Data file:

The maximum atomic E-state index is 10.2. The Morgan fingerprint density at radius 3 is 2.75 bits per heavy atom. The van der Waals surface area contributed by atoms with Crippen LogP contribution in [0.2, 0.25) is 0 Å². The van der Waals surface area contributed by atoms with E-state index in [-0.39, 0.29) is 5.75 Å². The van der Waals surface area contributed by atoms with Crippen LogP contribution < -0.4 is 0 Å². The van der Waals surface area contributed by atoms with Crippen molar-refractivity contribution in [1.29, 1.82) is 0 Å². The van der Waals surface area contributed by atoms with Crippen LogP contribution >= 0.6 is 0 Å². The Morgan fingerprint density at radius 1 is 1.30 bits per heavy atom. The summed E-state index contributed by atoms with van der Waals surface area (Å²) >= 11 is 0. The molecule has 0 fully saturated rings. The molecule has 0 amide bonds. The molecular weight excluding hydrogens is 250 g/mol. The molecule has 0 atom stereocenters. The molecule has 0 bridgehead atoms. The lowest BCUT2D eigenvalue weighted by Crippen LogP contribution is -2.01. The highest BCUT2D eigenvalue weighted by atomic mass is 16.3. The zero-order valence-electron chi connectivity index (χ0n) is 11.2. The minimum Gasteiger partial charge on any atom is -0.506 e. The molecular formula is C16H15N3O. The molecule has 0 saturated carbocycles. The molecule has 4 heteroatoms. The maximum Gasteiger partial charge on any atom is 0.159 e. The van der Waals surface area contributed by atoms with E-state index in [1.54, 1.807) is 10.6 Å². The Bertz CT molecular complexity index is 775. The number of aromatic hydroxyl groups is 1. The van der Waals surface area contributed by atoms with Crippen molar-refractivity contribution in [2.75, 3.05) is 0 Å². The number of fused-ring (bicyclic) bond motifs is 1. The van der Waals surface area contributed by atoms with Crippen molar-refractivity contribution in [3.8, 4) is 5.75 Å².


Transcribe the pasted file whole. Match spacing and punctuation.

The maximum atomic E-state index is 10.2. The Morgan fingerprint density at radius 3 is 2.75 bits per heavy atom. The van der Waals surface area contributed by atoms with Crippen LogP contribution in [0.2, 0.25) is 0 Å². The van der Waals surface area contributed by atoms with E-state index in [-0.39, 0.29) is 5.75 Å². The van der Waals surface area contributed by atoms with Crippen LogP contribution < -0.4 is 0 Å². The van der Waals surface area contributed by atoms with Crippen molar-refractivity contribution in [1.29, 1.82) is 0 Å². The van der Waals surface area contributed by atoms with Crippen LogP contribution >= 0.6 is 0 Å². The Morgan fingerprint density at radius 1 is 1.30 bits per heavy atom. The summed E-state index contributed by atoms with van der Waals surface area (Å²) >= 11 is 0. The molecule has 0 fully saturated rings. The molecule has 0 amide bonds. The molecular weight excluding hydrogens is 250 g/mol. The molecule has 0 atom stereocenters. The molecule has 0 bridgehead atoms. The lowest BCUT2D eigenvalue weighted by Crippen LogP contribution is -2.01. The highest BCUT2D eigenvalue weighted by atomic mass is 16.3. The zero-order valence-electron chi connectivity index (χ0n) is 11.2. The minimum Gasteiger partial charge on any atom is -0.506 e. The molecular formula is C16H15N3O. The molecule has 0 saturated carbocycles. The molecule has 4 heteroatoms. The maximum Gasteiger partial charge on any atom is 0.159 e. The van der Waals surface area contributed by atoms with E-state index in [1.54, 1.807) is 10.6 Å². The Bertz CT molecular complexity index is 775. The number of aromatic hydroxyl groups is 1. The van der Waals surface area contributed by atoms with Crippen molar-refractivity contribution in [2.75, 3.05) is 0 Å². The number of fused-ring (bicyclic) bond motifs is 1. The van der Waals surface area contributed by atoms with Crippen molar-refractivity contribution in [3.8, 4) is 5.75 Å².